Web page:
Are solar panels prone to sunburn?

It’s a paradox: the more the sun shines, the greater the chance that German entrepreneur Jens Husemann’s photovoltaic system will be disconnected from the grid, a waste of energy and yet so precious in times of energy crisis.

“There are cuts every day,” complains AFP of this small solar power producer, whose panels line the roof of a transport company in Aurach, northern Bavaria.

In the approximately 200 days since the beginning of the year, his system had failed more than half the time.

The electricity produced during these disruptions has effectively been thrown away because the grid does not have the capacity to transport it.

The contractor could supply around fifty households with electricity. Instead, it won’t have delivered half of its production capacity by the end of the year.

“This is a deception towards the population,” he says angrily.

His anger is all the greater because at the same time electricity prices are skyrocketing in the wake of the Ukraine war and the government repeatedly announces that it wants to promote clean energies in Germany in order to reduce dependence on Russian fossil fuels in order to achieve its climate goals.

He is not the only victim: the operations of this “decoupling” from the grid have multiplied in recent years in his region and are mainly aimed at large photovoltaic systems.

The local operator N-Ergie, which buys Jens Husemann’s production, is well aware of the problem, but has to intervene in the face of increasing bottlenecks or in the event of maintenance on the network.

“We are currently experiencing – and that is fortunate – a maximum increase in photovoltaic parks, which we have never seen in the past,” emphasizes Rainer Kleedörfer, head of the operator’s development department.

But if one to two years are necessary for the commissioning of a park, the expansion “of the network infrastructure to be implemented in parallel takes between five and ten years,” he emphasizes, in particular because of the very long administrative time involved in the approval process.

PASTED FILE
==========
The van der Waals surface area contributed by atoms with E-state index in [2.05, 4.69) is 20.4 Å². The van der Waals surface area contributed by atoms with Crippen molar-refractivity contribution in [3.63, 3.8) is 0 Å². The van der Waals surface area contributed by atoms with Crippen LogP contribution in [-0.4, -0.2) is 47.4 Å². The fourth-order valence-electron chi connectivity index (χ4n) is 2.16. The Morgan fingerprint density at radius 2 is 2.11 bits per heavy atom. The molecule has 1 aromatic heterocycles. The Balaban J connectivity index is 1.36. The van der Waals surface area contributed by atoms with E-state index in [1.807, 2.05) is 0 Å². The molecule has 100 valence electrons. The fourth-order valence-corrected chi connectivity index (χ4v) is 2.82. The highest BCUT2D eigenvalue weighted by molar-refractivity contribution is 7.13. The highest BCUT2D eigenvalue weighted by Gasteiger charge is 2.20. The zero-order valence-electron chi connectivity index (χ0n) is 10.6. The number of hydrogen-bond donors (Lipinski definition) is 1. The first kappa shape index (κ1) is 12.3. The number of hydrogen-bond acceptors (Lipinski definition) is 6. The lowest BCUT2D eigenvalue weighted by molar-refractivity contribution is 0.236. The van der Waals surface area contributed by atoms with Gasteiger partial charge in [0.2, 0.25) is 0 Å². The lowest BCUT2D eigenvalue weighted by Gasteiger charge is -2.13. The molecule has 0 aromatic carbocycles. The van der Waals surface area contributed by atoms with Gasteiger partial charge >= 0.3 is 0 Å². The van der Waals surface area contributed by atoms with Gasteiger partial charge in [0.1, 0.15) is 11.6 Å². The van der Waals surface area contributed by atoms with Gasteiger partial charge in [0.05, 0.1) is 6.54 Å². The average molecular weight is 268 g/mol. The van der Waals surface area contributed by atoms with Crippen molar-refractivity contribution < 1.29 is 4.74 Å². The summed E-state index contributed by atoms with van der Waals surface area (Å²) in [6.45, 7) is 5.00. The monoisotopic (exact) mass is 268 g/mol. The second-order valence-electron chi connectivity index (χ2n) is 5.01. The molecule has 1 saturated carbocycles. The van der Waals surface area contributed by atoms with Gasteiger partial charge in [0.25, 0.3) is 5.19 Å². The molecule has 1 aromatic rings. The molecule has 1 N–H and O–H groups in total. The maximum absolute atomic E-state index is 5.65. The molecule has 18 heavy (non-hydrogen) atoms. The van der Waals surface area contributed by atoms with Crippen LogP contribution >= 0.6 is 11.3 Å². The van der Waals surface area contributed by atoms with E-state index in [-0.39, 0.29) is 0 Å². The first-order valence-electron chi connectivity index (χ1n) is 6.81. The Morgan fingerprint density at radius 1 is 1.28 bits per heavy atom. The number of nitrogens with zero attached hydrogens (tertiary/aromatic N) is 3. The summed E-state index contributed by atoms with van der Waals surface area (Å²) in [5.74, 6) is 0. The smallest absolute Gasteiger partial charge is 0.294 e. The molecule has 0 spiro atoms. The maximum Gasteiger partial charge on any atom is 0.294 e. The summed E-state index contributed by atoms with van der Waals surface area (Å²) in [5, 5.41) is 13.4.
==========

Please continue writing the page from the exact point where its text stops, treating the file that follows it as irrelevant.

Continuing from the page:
As a result, the number of disconnections has increased steadily in recent years, especially around the “midday peaks” when the sun shines most intensely.

This phenomenon of exploding production while the grid can’t keep up is affecting wind energy even more, and on a national scale, says Carsten Körnig, executive director of the German Solar Energy Association.

In his opinion, the problems with solar energy remain relatively limited and regional, with Bavaria and some large photovoltaic parks in eastern Germany being hardest hit.

For the future, König fears that the problems in rural areas will worsen, especially “if the political decision-making process with the aim of expanding the network to meet needs takes too long”.

According to the latest official information, 6.1 terawatt hours (TWh) of electricity produced by renewable energies in Germany in 2020 could not be used due to the grid weakness.

With an average consumption of 2,500 kilowatt hours for a two-person household, this corresponds to a lost amount of electricity for around 2.4 million of these households.

The Federal Network Agency wants to calm things down.

“The idea that a needs-based network structure will not take place is generally not shared,” says a spokesman for the facility.

It does acknowledge delays, some of which are due to lengthy permitting processes or overwork by specialized companies.

As annoying as the regular cuts in his facility may be, Jens Husemann should not have suffered too many financial losses.

The operator has to pay him up to more than 35,000 euros in compensation for electricity that could never have made it to the socket.

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